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05-29-2015 03:32 PM

Hi,

I am looking into some cost (Dependent Variable) for three (3) different procedure groups (categorical independent variable) and plan to present the mean of predicted cost for each of these three procedure groups. The independent variables will be procedure group, comorbidity, and variables for some socio demographic information. I used generalized linear model (proc genmod) with gamma distribution and log link. I learned SAS code for GLM model and wrote my SAS code as the following. I am not sure if I wrote SAS code in a right way to get result. Please correct me if anything is wrong. Thanks so much!

(1) I put all categorical variables in the CLASS statement;

(2) I put type3 in the MODEL statement to see if there is difference of cost among 3 procedure groups;

From results, it shows table of LR Statistics For Type 3 Analysis. I will go check the p-value for variable procedure_cat to see if there is significant different in the cost for these 3 procedure groups. Is it correct?

(3) I used LSMEANS statement to have mean of predicted payment for each of procedure group, which is why I put variable procedure_cat after LSMEANS statement;

At the bottom of results, it shows procedure_cat Least Squares Means. I will present the mean for each of procedure groups in my table for the mean of predicted cost for each of procedure groups. Is it correct?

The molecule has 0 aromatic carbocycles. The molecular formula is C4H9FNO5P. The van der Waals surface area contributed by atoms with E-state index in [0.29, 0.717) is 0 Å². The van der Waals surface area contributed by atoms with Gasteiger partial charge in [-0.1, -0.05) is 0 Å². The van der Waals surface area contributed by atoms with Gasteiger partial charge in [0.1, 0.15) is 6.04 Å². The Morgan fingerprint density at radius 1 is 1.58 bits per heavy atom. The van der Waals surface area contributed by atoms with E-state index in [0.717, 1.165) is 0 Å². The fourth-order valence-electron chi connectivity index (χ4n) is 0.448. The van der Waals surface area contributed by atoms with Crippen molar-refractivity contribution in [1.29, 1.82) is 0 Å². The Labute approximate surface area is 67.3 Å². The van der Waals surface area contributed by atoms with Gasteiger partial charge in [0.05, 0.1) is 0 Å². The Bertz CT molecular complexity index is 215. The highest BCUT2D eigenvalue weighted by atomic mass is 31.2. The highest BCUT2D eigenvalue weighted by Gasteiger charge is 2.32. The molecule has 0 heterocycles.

(4) I put / ilink after LSMEANS statement as I saw someone suggested to do so since link=log was already defined, but I am still not clear about the reason of using / ilink;

Proc genmod data=abc.mydata;

Class procedure_cat female race_cat income_cat comorbidity_cat;

Model payment = procedure_cat age female race_cat college income_cat comorbidity_cat / dist=gamma link=log type3;

lsmeans procedure_cat / ilink;

Run;

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06-01-2015 09:22 AM

This should all work. Note that the estimates from your LSMEANS statement will be marginal means, averaged over all of the other categories. You may have interactions to think about--for instance if the procedure_cat coded for mammogram, there is a high likelihood of interaction with the categorical variable female (assuming it is a Y/N variable). Looking at marginal means over all categories gives equal weight to each level of each of the categorical variables.

Steve Denham

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06-01-2015 02:08 PM

Thanks Steve! Your comments are very useful!

Is the marginal means the common way to show mean of predicted y hat or do you have any other idea to present the analysis result? Can I use output statement with prob= to get y hat, and then calculate mean of y hat for each of procedure group like the following code?

Proc genmod data=abc.mydata;

Class procedure_cat female race_cat income_cat comorbidity_cat;

Model payment = procedure_cat age female race_cat college income_cat comorbidity_cat / dist=gamma link=log type3;

lsmeans procedure_cat / ilink;

output out=resut * prob=p*;

Run;

proc means n mean stddev CLM data=result;